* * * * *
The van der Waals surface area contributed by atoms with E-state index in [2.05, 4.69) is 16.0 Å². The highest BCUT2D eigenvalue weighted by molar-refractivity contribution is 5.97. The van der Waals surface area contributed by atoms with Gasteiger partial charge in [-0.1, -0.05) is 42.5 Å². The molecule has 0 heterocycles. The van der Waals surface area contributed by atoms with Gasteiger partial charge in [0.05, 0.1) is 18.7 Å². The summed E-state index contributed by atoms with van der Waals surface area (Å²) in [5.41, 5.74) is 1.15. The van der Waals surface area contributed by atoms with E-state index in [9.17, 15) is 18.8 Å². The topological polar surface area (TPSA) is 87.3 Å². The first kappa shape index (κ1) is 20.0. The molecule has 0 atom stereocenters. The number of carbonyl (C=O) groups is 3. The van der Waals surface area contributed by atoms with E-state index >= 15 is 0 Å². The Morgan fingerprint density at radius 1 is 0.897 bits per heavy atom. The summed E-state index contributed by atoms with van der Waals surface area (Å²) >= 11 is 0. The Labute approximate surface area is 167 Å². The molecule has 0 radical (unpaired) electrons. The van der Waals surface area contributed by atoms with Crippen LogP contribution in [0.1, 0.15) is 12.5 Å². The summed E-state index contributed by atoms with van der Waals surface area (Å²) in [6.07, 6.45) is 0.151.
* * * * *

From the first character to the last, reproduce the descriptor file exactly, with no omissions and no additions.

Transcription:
The van der Waals surface area contributed by atoms with E-state index in [2.05, 4.69) is 16.0 Å². The highest BCUT2D eigenvalue weighted by molar-refractivity contribution is 5.97. The van der Waals surface area contributed by atoms with Gasteiger partial charge in [-0.1, -0.05) is 42.5 Å². The molecule has 0 heterocycles. The van der Waals surface area contributed by atoms with Gasteiger partial charge in [0.05, 0.1) is 18.7 Å². The summed E-state index contributed by atoms with van der Waals surface area (Å²) in [5.41, 5.74) is 1.15. The van der Waals surface area contributed by atoms with E-state index in [9.17, 15) is 18.8 Å². The topological polar surface area (TPSA) is 87.3 Å². The first kappa shape index (κ1) is 20.0. The molecule has 0 atom stereocenters. The number of carbonyl (C=O) groups is 3. The van der Waals surface area contributed by atoms with E-state index >= 15 is 0 Å². The Morgan fingerprint density at radius 1 is 0.897 bits per heavy atom. The summed E-state index contributed by atoms with van der Waals surface area (Å²) >= 11 is 0. The Labute approximate surface area is 167 Å². The molecule has 0 radical (unpaired) electrons. The van der Waals surface area contributed by atoms with Crippen LogP contribution in [0.1, 0.15) is 12.5 Å². The summed E-state index contributed by atoms with van der Waals surface area (Å²) in [6.07, 6.45) is 0.151.